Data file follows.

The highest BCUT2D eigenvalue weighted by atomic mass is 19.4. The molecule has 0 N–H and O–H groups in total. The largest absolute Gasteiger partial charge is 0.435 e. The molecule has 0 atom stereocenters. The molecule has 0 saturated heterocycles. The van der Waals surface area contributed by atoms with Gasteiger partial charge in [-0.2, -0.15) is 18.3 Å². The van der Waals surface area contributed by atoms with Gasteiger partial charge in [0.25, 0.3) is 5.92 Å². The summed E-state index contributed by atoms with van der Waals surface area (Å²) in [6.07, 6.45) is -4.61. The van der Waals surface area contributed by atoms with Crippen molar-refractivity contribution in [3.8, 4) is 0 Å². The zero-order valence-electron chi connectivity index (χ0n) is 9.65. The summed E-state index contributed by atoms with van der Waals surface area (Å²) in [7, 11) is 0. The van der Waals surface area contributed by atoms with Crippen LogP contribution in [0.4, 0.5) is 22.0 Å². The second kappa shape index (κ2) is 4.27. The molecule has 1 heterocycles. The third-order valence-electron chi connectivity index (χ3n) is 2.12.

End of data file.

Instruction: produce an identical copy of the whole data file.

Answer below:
The highest BCUT2D eigenvalue weighted by atomic mass is 19.4. The molecule has 0 N–H and O–H groups in total. The largest absolute Gasteiger partial charge is 0.435 e. The molecule has 0 atom stereocenters. The molecule has 0 saturated heterocycles. The van der Waals surface area contributed by atoms with Gasteiger partial charge in [-0.2, -0.15) is 18.3 Å². The van der Waals surface area contributed by atoms with Gasteiger partial charge in [0.25, 0.3) is 5.92 Å². The summed E-state index contributed by atoms with van der Waals surface area (Å²) in [6.07, 6.45) is -4.61. The van der Waals surface area contributed by atoms with Crippen molar-refractivity contribution in [3.8, 4) is 0 Å². The zero-order valence-electron chi connectivity index (χ0n) is 9.65. The summed E-state index contributed by atoms with van der Waals surface area (Å²) in [7, 11) is 0. The van der Waals surface area contributed by atoms with Crippen LogP contribution in [0.4, 0.5) is 22.0 Å². The second kappa shape index (κ2) is 4.27. The molecule has 1 heterocycles. The third-order valence-electron chi connectivity index (χ3n) is 2.12.